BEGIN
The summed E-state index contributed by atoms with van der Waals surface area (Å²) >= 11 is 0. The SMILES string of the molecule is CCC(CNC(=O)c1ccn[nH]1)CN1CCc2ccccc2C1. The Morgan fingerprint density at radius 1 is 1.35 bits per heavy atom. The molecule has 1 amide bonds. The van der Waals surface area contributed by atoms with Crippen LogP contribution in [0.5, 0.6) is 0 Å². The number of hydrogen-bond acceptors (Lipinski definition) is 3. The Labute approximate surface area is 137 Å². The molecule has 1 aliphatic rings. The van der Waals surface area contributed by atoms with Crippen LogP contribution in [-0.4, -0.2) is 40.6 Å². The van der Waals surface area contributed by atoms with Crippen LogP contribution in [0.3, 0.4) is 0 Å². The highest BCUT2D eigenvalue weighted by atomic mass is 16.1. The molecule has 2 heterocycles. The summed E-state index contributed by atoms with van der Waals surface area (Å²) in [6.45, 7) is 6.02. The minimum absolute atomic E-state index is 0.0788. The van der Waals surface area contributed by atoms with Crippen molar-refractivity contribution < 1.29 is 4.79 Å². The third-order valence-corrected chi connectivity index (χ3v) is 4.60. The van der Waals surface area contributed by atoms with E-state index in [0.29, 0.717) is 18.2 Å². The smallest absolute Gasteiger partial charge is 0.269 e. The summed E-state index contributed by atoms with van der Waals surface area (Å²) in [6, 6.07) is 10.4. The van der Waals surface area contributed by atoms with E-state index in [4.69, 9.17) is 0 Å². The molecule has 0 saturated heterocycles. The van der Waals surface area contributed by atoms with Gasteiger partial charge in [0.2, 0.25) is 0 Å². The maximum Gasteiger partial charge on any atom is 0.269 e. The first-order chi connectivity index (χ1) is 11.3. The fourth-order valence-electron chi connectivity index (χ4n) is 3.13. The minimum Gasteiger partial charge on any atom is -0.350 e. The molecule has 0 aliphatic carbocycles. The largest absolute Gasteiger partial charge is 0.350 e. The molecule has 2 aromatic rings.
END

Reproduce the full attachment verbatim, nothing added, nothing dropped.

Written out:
The summed E-state index contributed by atoms with van der Waals surface area (Å²) >= 11 is 0. The SMILES string of the molecule is CCC(CNC(=O)c1ccn[nH]1)CN1CCc2ccccc2C1. The Morgan fingerprint density at radius 1 is 1.35 bits per heavy atom. The molecule has 1 amide bonds. The van der Waals surface area contributed by atoms with Crippen LogP contribution in [0.5, 0.6) is 0 Å². The number of hydrogen-bond acceptors (Lipinski definition) is 3. The Labute approximate surface area is 137 Å². The molecule has 1 aliphatic rings. The van der Waals surface area contributed by atoms with Crippen LogP contribution in [-0.4, -0.2) is 40.6 Å². The van der Waals surface area contributed by atoms with Crippen LogP contribution in [0.3, 0.4) is 0 Å². The highest BCUT2D eigenvalue weighted by atomic mass is 16.1. The molecule has 2 heterocycles. The summed E-state index contributed by atoms with van der Waals surface area (Å²) in [6.45, 7) is 6.02. The minimum absolute atomic E-state index is 0.0788. The van der Waals surface area contributed by atoms with Crippen molar-refractivity contribution < 1.29 is 4.79 Å². The third-order valence-corrected chi connectivity index (χ3v) is 4.60. The van der Waals surface area contributed by atoms with E-state index in [0.29, 0.717) is 18.2 Å². The smallest absolute Gasteiger partial charge is 0.269 e. The summed E-state index contributed by atoms with van der Waals surface area (Å²) in [6, 6.07) is 10.4. The van der Waals surface area contributed by atoms with E-state index in [4.69, 9.17) is 0 Å². The molecule has 0 saturated heterocycles. The van der Waals surface area contributed by atoms with Gasteiger partial charge in [0.2, 0.25) is 0 Å². The maximum Gasteiger partial charge on any atom is 0.269 e. The first-order chi connectivity index (χ1) is 11.3. The fourth-order valence-electron chi connectivity index (χ4n) is 3.13. The minimum Gasteiger partial charge on any atom is -0.350 e. The molecule has 0 aliphatic carbocycles. The largest absolute Gasteiger partial charge is 0.350 e. The molecule has 2 aromatic rings.